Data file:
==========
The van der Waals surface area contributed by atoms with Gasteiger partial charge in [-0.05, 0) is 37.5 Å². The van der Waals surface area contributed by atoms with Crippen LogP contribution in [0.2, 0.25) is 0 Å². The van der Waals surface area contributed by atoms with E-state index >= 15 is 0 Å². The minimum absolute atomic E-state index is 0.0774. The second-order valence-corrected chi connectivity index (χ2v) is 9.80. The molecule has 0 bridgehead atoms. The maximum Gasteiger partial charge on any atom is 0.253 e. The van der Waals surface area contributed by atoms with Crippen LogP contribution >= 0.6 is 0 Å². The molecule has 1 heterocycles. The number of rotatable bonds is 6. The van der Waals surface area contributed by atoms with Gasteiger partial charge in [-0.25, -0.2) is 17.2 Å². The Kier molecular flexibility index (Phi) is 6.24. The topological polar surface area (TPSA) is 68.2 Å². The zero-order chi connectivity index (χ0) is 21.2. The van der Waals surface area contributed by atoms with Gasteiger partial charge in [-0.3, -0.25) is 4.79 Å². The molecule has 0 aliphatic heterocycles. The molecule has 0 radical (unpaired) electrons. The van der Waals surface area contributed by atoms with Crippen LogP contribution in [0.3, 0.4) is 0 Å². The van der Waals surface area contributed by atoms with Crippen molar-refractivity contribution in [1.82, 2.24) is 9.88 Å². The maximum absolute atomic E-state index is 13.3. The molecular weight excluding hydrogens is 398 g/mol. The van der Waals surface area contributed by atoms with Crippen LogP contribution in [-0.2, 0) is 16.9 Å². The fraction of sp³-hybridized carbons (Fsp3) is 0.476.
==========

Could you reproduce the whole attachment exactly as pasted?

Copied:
The van der Waals surface area contributed by atoms with Gasteiger partial charge in [-0.05, 0) is 37.5 Å². The van der Waals surface area contributed by atoms with Crippen LogP contribution in [0.2, 0.25) is 0 Å². The van der Waals surface area contributed by atoms with E-state index >= 15 is 0 Å². The minimum absolute atomic E-state index is 0.0774. The second-order valence-corrected chi connectivity index (χ2v) is 9.80. The molecule has 0 bridgehead atoms. The maximum Gasteiger partial charge on any atom is 0.253 e. The van der Waals surface area contributed by atoms with Crippen LogP contribution >= 0.6 is 0 Å². The molecule has 1 heterocycles. The number of rotatable bonds is 6. The van der Waals surface area contributed by atoms with Gasteiger partial charge in [-0.25, -0.2) is 17.2 Å². The Kier molecular flexibility index (Phi) is 6.24. The topological polar surface area (TPSA) is 68.2 Å². The zero-order chi connectivity index (χ0) is 21.2. The van der Waals surface area contributed by atoms with Gasteiger partial charge in [-0.3, -0.25) is 4.79 Å². The molecule has 0 aliphatic heterocycles. The molecule has 0 radical (unpaired) electrons. The van der Waals surface area contributed by atoms with Crippen LogP contribution in [0.3, 0.4) is 0 Å². The van der Waals surface area contributed by atoms with Crippen molar-refractivity contribution in [1.82, 2.24) is 9.88 Å². The maximum absolute atomic E-state index is 13.3. The molecular weight excluding hydrogens is 398 g/mol. The van der Waals surface area contributed by atoms with Crippen LogP contribution in [-0.2, 0) is 16.9 Å². The fraction of sp³-hybridized carbons (Fsp3) is 0.476.